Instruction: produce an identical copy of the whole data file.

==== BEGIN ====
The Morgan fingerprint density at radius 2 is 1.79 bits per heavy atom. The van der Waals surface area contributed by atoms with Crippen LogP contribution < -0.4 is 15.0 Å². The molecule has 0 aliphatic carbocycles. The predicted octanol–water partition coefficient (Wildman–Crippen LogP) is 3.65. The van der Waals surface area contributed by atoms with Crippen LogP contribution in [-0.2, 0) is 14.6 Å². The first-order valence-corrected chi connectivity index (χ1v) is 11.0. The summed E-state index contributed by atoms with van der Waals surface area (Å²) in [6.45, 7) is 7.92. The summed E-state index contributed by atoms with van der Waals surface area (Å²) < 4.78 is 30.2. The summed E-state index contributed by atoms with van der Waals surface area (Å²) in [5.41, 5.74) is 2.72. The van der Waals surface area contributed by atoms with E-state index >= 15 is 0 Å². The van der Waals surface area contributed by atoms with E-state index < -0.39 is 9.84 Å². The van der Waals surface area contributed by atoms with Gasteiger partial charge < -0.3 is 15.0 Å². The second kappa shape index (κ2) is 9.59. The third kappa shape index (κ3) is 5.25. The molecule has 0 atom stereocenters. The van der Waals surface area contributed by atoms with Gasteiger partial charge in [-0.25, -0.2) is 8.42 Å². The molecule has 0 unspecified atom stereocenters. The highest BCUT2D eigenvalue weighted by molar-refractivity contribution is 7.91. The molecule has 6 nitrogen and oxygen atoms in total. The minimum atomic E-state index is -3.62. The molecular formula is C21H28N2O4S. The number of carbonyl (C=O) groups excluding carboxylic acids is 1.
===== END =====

The Morgan fingerprint density at radius 2 is 1.79 bits per heavy atom. The van der Waals surface area contributed by atoms with Crippen LogP contribution < -0.4 is 15.0 Å². The molecule has 0 aliphatic carbocycles. The predicted octanol–water partition coefficient (Wildman–Crippen LogP) is 3.65. The van der Waals surface area contributed by atoms with Crippen LogP contribution in [-0.2, 0) is 14.6 Å². The first-order valence-corrected chi connectivity index (χ1v) is 11.0. The summed E-state index contributed by atoms with van der Waals surface area (Å²) in [6.45, 7) is 7.92. The summed E-state index contributed by atoms with van der Waals surface area (Å²) < 4.78 is 30.2. The summed E-state index contributed by atoms with van der Waals surface area (Å²) in [5.41, 5.74) is 2.72. The van der Waals surface area contributed by atoms with E-state index >= 15 is 0 Å². The van der Waals surface area contributed by atoms with E-state index < -0.39 is 9.84 Å². The van der Waals surface area contributed by atoms with Gasteiger partial charge < -0.3 is 15.0 Å². The second kappa shape index (κ2) is 9.59. The third kappa shape index (κ3) is 5.25. The molecule has 0 atom stereocenters. The van der Waals surface area contributed by atoms with Gasteiger partial charge in [-0.25, -0.2) is 8.42 Å². The molecule has 0 unspecified atom stereocenters. The highest BCUT2D eigenvalue weighted by molar-refractivity contribution is 7.91. The molecule has 6 nitrogen and oxygen atoms in total. The minimum atomic E-state index is -3.62. The molecular formula is C21H28N2O4S. The number of carbonyl (C=O) groups excluding carboxylic acids is 1.